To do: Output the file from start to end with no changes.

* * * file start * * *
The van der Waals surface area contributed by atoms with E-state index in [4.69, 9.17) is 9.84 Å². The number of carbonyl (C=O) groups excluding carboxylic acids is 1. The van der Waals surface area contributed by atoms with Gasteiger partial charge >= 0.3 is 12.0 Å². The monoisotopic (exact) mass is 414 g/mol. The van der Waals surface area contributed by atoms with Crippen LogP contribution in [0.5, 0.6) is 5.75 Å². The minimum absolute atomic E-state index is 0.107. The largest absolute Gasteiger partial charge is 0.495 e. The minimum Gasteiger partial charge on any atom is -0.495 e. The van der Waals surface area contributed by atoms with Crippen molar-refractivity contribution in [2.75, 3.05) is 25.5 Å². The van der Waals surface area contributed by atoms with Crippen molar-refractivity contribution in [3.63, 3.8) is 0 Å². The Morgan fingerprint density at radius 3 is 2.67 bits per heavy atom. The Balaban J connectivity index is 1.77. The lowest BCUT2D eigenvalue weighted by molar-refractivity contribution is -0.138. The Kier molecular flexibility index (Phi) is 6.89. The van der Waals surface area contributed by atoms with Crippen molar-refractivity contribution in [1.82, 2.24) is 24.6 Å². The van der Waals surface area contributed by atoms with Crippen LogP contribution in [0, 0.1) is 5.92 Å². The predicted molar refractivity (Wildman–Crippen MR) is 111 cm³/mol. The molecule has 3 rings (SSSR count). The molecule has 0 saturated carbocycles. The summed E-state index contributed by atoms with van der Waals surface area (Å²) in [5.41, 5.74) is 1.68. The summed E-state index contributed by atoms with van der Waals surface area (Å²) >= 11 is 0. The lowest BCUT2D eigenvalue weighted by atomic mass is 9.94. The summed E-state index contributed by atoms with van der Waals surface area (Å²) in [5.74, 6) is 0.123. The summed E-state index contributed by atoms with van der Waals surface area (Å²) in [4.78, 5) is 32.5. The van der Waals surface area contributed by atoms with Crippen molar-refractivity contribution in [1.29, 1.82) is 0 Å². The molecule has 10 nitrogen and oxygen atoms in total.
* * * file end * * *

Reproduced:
The van der Waals surface area contributed by atoms with E-state index in [4.69, 9.17) is 9.84 Å². The number of carbonyl (C=O) groups excluding carboxylic acids is 1. The van der Waals surface area contributed by atoms with Gasteiger partial charge >= 0.3 is 12.0 Å². The monoisotopic (exact) mass is 414 g/mol. The van der Waals surface area contributed by atoms with Crippen LogP contribution in [0.5, 0.6) is 5.75 Å². The minimum absolute atomic E-state index is 0.107. The largest absolute Gasteiger partial charge is 0.495 e. The minimum Gasteiger partial charge on any atom is -0.495 e. The van der Waals surface area contributed by atoms with Crippen molar-refractivity contribution in [2.75, 3.05) is 25.5 Å². The van der Waals surface area contributed by atoms with Crippen molar-refractivity contribution in [3.63, 3.8) is 0 Å². The Morgan fingerprint density at radius 3 is 2.67 bits per heavy atom. The Balaban J connectivity index is 1.77. The lowest BCUT2D eigenvalue weighted by molar-refractivity contribution is -0.138. The Kier molecular flexibility index (Phi) is 6.89. The van der Waals surface area contributed by atoms with Crippen molar-refractivity contribution in [1.82, 2.24) is 24.6 Å². The van der Waals surface area contributed by atoms with Crippen LogP contribution in [0, 0.1) is 5.92 Å². The predicted molar refractivity (Wildman–Crippen MR) is 111 cm³/mol. The molecule has 3 rings (SSSR count). The molecule has 0 saturated carbocycles. The summed E-state index contributed by atoms with van der Waals surface area (Å²) in [5.41, 5.74) is 1.68. The summed E-state index contributed by atoms with van der Waals surface area (Å²) >= 11 is 0. The lowest BCUT2D eigenvalue weighted by atomic mass is 9.94. The summed E-state index contributed by atoms with van der Waals surface area (Å²) in [5.74, 6) is 0.123. The summed E-state index contributed by atoms with van der Waals surface area (Å²) in [4.78, 5) is 32.5. The van der Waals surface area contributed by atoms with Crippen molar-refractivity contribution in [1.29, 1.82) is 0 Å². The molecule has 10 nitrogen and oxygen atoms in total.